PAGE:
Marketers Of The Future: Specialists Vs. Generalists
It’s no wonder marketers’ heads are spinning. Today’s always-connected and increasingly empowered consumers place elevated expectations on every interaction they have with a brand, whether online, in-store, or on their mobile device. These heightened expectations are forcing marketers to re-evaluate their strategies, so they can deliver relevant and personalized experiences to each individual.
One way in which marketers are tackling this issue is by restructuring their internal teams. Traditionally, marketing departments have consisted of a team of generalists who know a little bit about various marketing techniques, such as paid search, email marketing, and social media marketing. However, it’s next to impossible for generalist marketers to be experts in all areas of the consumer journey.
For this reason, brands are starting to staff their teams with marketing specialists — trained marketers who understand how and where consumers engage with their brand and can identify opportunities to optimize the value each interaction. This enables the specialists to create more engaging experiences that forge deeper, more authentic relationships with their customers and prospects.
Defining the specialist role
As any marketer knows, understanding the target audience is key to success. If marketers can’t get an accurate and holistic view of consumers as they traverse across multiple channels, devices and touchpoints, then they can’t accurately measure the value of each interaction or how well they’re moving them towards on online conversion, in-store visit, repeat purchase or other desired outcome.
By aligning along the consumer journey, marketing specialists will gain deeper insight into who their prospects and customers are, what they like, and how they behave, so they can deliver more relevant content, messages, and offers that drive action. Specialists may manage different parts of the funnel or be responsible for inbound or outbound marketing — there’s no right or wrong way to organize the team. The right structure will depend on what works best for the brand and what will deliver optimal results.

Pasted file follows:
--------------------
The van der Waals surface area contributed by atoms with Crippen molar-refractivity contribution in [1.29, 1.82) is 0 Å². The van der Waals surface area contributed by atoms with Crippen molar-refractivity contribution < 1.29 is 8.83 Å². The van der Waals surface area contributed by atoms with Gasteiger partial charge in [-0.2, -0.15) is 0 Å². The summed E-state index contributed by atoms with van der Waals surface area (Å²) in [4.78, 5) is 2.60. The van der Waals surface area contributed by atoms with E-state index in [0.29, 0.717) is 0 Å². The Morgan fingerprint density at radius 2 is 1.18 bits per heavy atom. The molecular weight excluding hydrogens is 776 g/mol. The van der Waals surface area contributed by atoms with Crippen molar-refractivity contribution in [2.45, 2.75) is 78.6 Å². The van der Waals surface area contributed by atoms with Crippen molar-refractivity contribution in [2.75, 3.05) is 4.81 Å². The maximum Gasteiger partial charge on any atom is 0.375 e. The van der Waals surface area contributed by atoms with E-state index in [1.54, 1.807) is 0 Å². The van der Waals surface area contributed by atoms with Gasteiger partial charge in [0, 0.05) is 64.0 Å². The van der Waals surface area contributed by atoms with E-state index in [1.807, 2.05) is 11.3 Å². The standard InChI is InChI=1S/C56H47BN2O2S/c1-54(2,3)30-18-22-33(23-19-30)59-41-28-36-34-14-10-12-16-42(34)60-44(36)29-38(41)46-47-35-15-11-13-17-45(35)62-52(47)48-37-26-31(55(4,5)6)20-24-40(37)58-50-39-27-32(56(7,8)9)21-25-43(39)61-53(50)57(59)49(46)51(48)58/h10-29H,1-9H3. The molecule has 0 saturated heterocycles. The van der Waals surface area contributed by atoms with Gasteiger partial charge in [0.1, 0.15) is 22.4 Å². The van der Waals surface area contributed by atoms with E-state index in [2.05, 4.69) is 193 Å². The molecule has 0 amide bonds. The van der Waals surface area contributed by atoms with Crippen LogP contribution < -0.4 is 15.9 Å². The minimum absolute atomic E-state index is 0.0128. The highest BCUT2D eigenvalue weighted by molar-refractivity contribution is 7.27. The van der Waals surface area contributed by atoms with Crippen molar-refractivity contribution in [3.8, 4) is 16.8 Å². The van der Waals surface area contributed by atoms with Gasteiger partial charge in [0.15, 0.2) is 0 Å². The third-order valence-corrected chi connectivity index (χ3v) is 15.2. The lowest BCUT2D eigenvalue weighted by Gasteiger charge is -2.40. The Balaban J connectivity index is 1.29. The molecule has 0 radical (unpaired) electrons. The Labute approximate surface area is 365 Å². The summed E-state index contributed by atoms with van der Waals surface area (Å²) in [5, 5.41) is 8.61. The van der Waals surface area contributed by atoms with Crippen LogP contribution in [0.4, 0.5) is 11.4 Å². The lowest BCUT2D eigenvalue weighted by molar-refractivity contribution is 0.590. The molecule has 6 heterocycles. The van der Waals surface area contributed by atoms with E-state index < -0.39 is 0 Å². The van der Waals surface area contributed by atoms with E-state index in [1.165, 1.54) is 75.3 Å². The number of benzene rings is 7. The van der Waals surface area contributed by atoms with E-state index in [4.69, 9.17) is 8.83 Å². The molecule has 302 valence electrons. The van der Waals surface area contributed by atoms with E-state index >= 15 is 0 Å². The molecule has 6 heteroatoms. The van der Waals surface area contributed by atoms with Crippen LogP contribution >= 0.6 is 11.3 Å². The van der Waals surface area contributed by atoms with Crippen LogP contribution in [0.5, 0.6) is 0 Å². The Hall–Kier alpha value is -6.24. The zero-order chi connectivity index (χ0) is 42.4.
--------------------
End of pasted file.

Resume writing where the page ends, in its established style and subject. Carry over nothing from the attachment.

New role, new skill sets
Marketing specialists must have many of the skills that generalists have today, but also need to stay on top of the newest trends and techniques. In the past, most companies had small in-house marketing teams with bigger budgets, and they outsourced their advertising to agencies with cutting-edge technologies and approaches. Now, marketing teams are bigger but have smaller budgets to work with.
Instead of outsourcing to agencies, teams are leveraging a number of technologies to accomplish more on their own. When the data that these systems produce is collected, consolidated, and normalized in a single, centralized repository, marketing specialists can work together towards shared goals, while harvesting the real-time insights they need to respond to changes in consumer behavior and quickly capitalize on optimization opportunities.
Pros and cons
One challenge brands may face is finding and hiring marketing specialists with the right skill sets and knowledge. Marketing is like a fine symphony orchestra — many different instruments must work together in order to create beautiful harmonies. To create a symphony, marketing leaders (the conductors) must be able to put the right performers together who have their own specific areas of responsibility yet work perfectly in sync.
Consumers will only continue to demand more meaningful experiences with brands, so it’s up to marketers to adapt to these needs. By shifting from a marketing generalist to a marketing specialist model, brands will be able to provide more relevant and engaging experiences for consumers that forge stronger relationships and lasting loyalty.
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May 31, 2018 at 12:25PM